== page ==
Sharon began her career with CAAN in January of 2021. She grew up on a grain farm near Weekes, Saskatchewan and moved to Regina to attend the University of Regina where she earned a Bachelor of Administration degree. A few years later she completed her CMA designation and started her own accounting practice. Before coming to CAAN Sharon has worked with many non-profit agencies as their external independent auditor or internal accountant. She enjoys spending her free time in the outdoors with her husband, two grown children and little grandchildren.
Community Based Research Manager (Capacity Building)
Sherri is of Cree ancestry from Sweetgrass First Nation, Saskatchewan and now lives in her home territory of Treaty Six in Saskatoon, SK. Her day job as a Community-based Research Manager (CBRM) for with the AHA Centre a program of the Canadian Aboriginal AIDS Network, she assists Indigenous communities in developing their research agenda and bridges capacities that are specific to HIV and AIDS. This ranges from assisting communities in developing a research agenda, connecting communities with academic researchers and assisting both community and researchers in applying for grants directly relating to aboriginal research involving HIV and AIDS. In addition to HIV research, she sits on the UBC Providence Health Care Research Ethics Board and was formerly the first Co-Chair for Island Health’s Human Research Ethics Board.
Indigenous Leadership Policy Manager
Trevor Stratton is a 55-year old, two-spirit citizen of the Mississaugas of the Credit First Nation near Toronto, Canada with mixed English and Ojibwe heritage. Diagnosed with HIV in 1990, he is the Coordinator for the International Indigenous Working Group on HIV & AIDS (IIWGHA) for its host organization, the Canadian Aboriginal AIDS Network (CAAN). Trevor is the President of the Board of 2-Spirited People of the 1st Nations in Toronto and also a Board member of the Canadian AIDS Treatment Information Exchange (CATIE). He is also the Interim CEO of the International Indigenous HIV & AIDS Community (IIHAC).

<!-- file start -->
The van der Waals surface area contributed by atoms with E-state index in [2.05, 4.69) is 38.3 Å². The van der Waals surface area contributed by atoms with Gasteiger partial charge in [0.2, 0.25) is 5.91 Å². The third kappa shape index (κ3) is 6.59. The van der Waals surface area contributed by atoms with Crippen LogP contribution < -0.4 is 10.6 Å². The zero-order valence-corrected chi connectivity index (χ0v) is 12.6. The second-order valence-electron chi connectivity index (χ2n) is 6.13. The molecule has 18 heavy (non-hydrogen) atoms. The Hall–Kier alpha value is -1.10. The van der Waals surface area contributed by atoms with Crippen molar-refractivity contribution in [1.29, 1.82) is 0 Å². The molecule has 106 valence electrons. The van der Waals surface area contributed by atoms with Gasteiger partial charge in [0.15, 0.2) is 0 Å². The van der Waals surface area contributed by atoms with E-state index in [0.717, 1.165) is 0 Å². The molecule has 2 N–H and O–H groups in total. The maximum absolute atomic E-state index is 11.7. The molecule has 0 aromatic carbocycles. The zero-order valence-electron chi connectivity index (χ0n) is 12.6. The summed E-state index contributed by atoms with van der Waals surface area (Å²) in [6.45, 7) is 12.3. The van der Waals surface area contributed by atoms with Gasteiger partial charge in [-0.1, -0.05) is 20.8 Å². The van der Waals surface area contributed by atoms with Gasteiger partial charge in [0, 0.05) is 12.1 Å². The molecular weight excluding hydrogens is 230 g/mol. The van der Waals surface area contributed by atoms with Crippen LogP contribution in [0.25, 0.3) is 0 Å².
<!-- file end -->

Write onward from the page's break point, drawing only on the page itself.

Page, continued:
Harm Reduction Coordinator
Hannah joined the CAAN team in November 2022 as the Communications Coordinator, overseeing the organization’s digital presence and social media presence. She resides as an ally in Treaty 3 territory, traditionally of the Chippewas of The Thames First Nation, Oneida Nation of The Thames, Munsee-Delaware Nation, Mississaugas of New Credit First Nation, and Six Nations of The Grand (which consists of Mohawk, Cayuga, Seneca, Onondaga, Oneida and Tuscarora Nations). She has earned a bachelor’s degree in public relations with honours, reflecting her commitment to interpersonal connection and supporting her belief in collective resistance of oppression. Hannah has work experience in family and children services, marketing, trend assessment, and student rights. With an interest in creative strategic mapping, Hannah utilizes her talents for advocacy and protest in feminism, disability justice, reproductive rights, and equitable political reform circles. Hannah is a mom, wife, sister, and friend. She is liberation-minded, accountability-driven, and balances her free time with hockey, creative writing, and a good novel.
Promising Practices Coordinator
After finishing graduating with honours from York University’s Bachelors of Social Work program, Tash developed her passion for advocacy, empowerment, and holistic wellness. She started her career as a program coordinator at a grassroots organization developing culturally grounded and wellness programs, support groups, workshops, and webinars across the Greater Toronto Area. Shortly, she moved to Montreal, Quebec for her personal and professional development. On this journey, she joined CAAN’s team as the Promising Practices Coordinator where she will use indigenous feedback and evidence-based research to provide recommendations, knowledge, and resources on how to implement wise practices to Indigenous individuals and communities across Canada.
International Women’s Research Coordinator
Emily Booker is a settler of mixed European heritage. She grew up and is currently located on the shared unceded territories of the xʷməθkʷəy̓əm (Musqueam), Sḵwx̱wú7mesh (Squamish) and Səl̓ílwətaʔ/Selilwitulh (Tsleil-Waututh) Nations (Vancouver, BC). She completed a Bachelor of Arts in 2016 and a Master of Arts in 2020, both from McGill University. Emily has worked in research addressing community-specific issues relating to sexual and gender-based violence through youth-led, arts-based and creative methods. In her spare time Emily enjoys weaving, reading, sewing and playing golf!